Even with the highly-contagious Delta variant of COVID-19 making up 98 percent of all new virus cases citywide, the rate of transmission is plunging thanks to the ongoing vaccination effort, according to the latest New York City Health Department data.
The transmission rate — used to gauge the community spread of COVID-19 — has dropped citywide to 94.52 cases per 100,000 people. Manhattan, Queens and the Bronx are seeing transmission rates below the citywide figure, but the numbers are far higher in Brooklyn and Staten Island, largely due to both boroughs having some of the lowest fully-vaccinated rates in the entire city.
Staten Island continues to have the highest transmission rate in the city, at 130.63 per 100,000 people, while Brooklyn now comes in a close second at 121.53 per 100,000 residents. Combined, the two boroughs have 23 of the 53 communities across New York City where less than 60 percent of the population is fully vaccinated.
An examination of the 19 Brooklyn neighborhoods — each of which has a population in excess of 45,000 — shows that COVID-19 is particularly thriving there.
Borough Park, which had the lowest COVID-19 vaccination rate and the highest 7-day positivity rate in the entire city the previous week, again saw a propensity of COVID-19 infections during the week of Oct. 6-12. The community saw 153 new infections and a 7-day positivity rate of 6.78 percent — both of which ranked the second highest across all of New York City. Yet just 43 percent of the community’s population of 90,043 have been fully vaccinated against COVID-19.
The same could be said of Williamsburg/East Williamsburg (11211), which registered a citywide high of 175 new COVID-19 cases and a 7-day positivity rate of 4.37 percent the week of Oct. 6-12. This is particularly troublesome for the dense community of more than 100,000 residents on the East River waterfront, where just 53 percent of the total population is fully vaccinated.
Two other Brooklyn communities saw more than 100 new COVID-19 cases over the past week: Crown Heights (11213, 110) and Midwood (11230, 101). Not surprisingly, both of these areas also have fully vaccinated rates under 50 percent.
Looking citywide, eight of the 15 areas with the highest 7-day positivity rates between Oct. 6-12 had fully vaccinated rates of under 60 percent. Breezy Point, Queens — where the number wildly fluctuates due to its sparse population — had the highest 7-day positivity rate at 6.96 percent, but just eight new infections during the period.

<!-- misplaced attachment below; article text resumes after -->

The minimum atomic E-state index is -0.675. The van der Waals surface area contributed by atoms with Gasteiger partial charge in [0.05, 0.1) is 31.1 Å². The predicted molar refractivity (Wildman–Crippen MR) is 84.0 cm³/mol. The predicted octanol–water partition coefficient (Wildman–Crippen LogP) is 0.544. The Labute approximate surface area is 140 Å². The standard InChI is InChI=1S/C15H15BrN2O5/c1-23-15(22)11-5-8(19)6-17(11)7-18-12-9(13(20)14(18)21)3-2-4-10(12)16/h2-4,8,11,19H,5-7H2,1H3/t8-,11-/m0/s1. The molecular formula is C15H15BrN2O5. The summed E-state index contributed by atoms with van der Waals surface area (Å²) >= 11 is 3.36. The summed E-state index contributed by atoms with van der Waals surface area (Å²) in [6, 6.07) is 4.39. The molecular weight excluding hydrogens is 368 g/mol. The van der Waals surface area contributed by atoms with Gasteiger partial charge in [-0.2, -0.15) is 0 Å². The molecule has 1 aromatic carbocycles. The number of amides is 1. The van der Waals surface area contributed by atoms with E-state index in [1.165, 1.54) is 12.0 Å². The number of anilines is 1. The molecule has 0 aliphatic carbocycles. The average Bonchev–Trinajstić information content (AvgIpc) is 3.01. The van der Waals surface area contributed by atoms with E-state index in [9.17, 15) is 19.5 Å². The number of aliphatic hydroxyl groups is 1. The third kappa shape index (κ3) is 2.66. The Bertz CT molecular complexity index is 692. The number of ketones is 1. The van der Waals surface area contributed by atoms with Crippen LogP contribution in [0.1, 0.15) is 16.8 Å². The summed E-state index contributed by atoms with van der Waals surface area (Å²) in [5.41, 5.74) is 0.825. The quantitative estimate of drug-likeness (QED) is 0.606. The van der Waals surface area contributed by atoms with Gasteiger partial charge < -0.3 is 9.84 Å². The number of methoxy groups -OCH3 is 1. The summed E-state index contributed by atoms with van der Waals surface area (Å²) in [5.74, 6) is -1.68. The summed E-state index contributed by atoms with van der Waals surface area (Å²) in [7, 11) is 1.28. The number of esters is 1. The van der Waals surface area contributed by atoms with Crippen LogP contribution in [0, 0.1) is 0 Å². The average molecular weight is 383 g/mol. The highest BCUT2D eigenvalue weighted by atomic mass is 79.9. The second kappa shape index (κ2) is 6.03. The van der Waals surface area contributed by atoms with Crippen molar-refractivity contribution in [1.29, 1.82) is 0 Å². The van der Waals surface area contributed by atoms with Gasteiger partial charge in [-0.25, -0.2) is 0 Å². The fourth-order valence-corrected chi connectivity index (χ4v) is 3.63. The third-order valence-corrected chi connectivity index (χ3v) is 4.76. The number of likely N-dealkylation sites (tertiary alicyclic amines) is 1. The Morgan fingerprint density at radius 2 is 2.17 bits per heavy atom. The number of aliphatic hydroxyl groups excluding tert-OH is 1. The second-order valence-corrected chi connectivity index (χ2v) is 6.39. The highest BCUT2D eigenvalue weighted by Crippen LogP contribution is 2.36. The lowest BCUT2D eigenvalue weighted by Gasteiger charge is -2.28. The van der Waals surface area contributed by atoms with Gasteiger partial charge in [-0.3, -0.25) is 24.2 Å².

Borough Park, Williamsburg, Gerritsen Beach, Crown Heights, Bensonhurst, Gravesend and Midwood had the second- through seventh-highest positivity rates in the city.
All of the communities had a positivity rate of at least 2.92 percent and (except for Breezy Point) no fewer than 19 new cases during the period.
Conversely, the areas of New York City that have the best vaccination rates are seeing many fewer COVID-19 infections.
Thirteen communities have at least 90 percent of their population fully vaccinated against COVID-19. Most of them are in Manhattan, including Chelsea, the Financial District, Hell’s Kitchen, Midtown, Murray Hill and Tribeca. The others are in Queens: Flushing/Queensboro Hill, Elmhurst, Astoria/Long Island City and Jackson Heights.
Of the 10 areas with the highest fully vaccinated rates, not one of them had a 7-day positivity rate of 1.54 percent or more than 50 infections. Elmhurst — which, during the spring of 2020, was the deadly epicenter of the COVID-19 crisis — now had only 38 new infections and a 1.41 percent 7-day positivity rate between Oct. 6-12.
Across the city, the Health Department reported the key indicators show decreasing spread of COVID-19. As of Oct. 15, the city’s 7-day positivity rate was down to 1.79 percent, with a hospitalization rate of 0.67 per 100,000 residents.
The virus continues to disproportionately target and sicken unvaccinated individuals. Since Jan. 17 of this year, 511,972 of the 555,177 (92.2 percent) COVID-19 cases (92.2 percent) — and 7,412 of the 7,712 COVID-19 deaths (96.1 percent) — involved unvaccinated people.
By contrast, only 43,205 people out of the 6,011,736 New Yorkers who got at least one dose of the vaccine (0.0071 percent) have contracted COVID-19. Just 300 of those breakthrough infections (0.0069 percent) were fatal.
This story first appeared on amNewYork.